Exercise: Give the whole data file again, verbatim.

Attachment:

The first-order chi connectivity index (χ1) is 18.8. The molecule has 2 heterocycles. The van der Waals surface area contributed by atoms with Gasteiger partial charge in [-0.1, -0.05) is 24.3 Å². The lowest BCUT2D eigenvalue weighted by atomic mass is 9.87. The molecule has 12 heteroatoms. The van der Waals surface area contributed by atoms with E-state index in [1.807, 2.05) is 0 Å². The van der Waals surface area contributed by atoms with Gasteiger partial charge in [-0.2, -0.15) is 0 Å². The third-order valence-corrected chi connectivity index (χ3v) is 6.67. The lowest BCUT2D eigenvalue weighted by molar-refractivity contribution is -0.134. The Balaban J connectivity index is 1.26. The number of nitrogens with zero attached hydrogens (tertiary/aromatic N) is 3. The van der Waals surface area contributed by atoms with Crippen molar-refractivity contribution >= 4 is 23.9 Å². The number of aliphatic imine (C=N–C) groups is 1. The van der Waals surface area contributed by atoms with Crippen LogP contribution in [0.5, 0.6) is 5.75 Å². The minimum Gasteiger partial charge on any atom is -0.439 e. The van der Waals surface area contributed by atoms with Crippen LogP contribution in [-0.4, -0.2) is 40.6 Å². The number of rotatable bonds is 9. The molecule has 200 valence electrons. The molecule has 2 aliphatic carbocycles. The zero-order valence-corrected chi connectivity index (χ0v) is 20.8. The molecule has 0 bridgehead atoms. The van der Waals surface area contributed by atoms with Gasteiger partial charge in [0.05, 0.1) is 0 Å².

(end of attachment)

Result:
The first-order chi connectivity index (χ1) is 18.8. The molecule has 2 heterocycles. The van der Waals surface area contributed by atoms with Gasteiger partial charge in [-0.1, -0.05) is 24.3 Å². The lowest BCUT2D eigenvalue weighted by atomic mass is 9.87. The molecule has 12 heteroatoms. The van der Waals surface area contributed by atoms with E-state index in [1.807, 2.05) is 0 Å². The van der Waals surface area contributed by atoms with Gasteiger partial charge in [-0.2, -0.15) is 0 Å². The third-order valence-corrected chi connectivity index (χ3v) is 6.67. The lowest BCUT2D eigenvalue weighted by molar-refractivity contribution is -0.134. The Balaban J connectivity index is 1.26. The number of nitrogens with zero attached hydrogens (tertiary/aromatic N) is 3. The van der Waals surface area contributed by atoms with Crippen molar-refractivity contribution >= 4 is 23.9 Å². The number of aliphatic imine (C=N–C) groups is 1. The van der Waals surface area contributed by atoms with Crippen LogP contribution in [0.5, 0.6) is 5.75 Å². The minimum Gasteiger partial charge on any atom is -0.439 e. The van der Waals surface area contributed by atoms with Crippen LogP contribution in [-0.4, -0.2) is 40.6 Å². The number of rotatable bonds is 9. The molecule has 200 valence electrons. The molecule has 2 aliphatic carbocycles. The zero-order valence-corrected chi connectivity index (χ0v) is 20.8. The molecule has 0 bridgehead atoms. The van der Waals surface area contributed by atoms with Gasteiger partial charge in [0.05, 0.1) is 0 Å².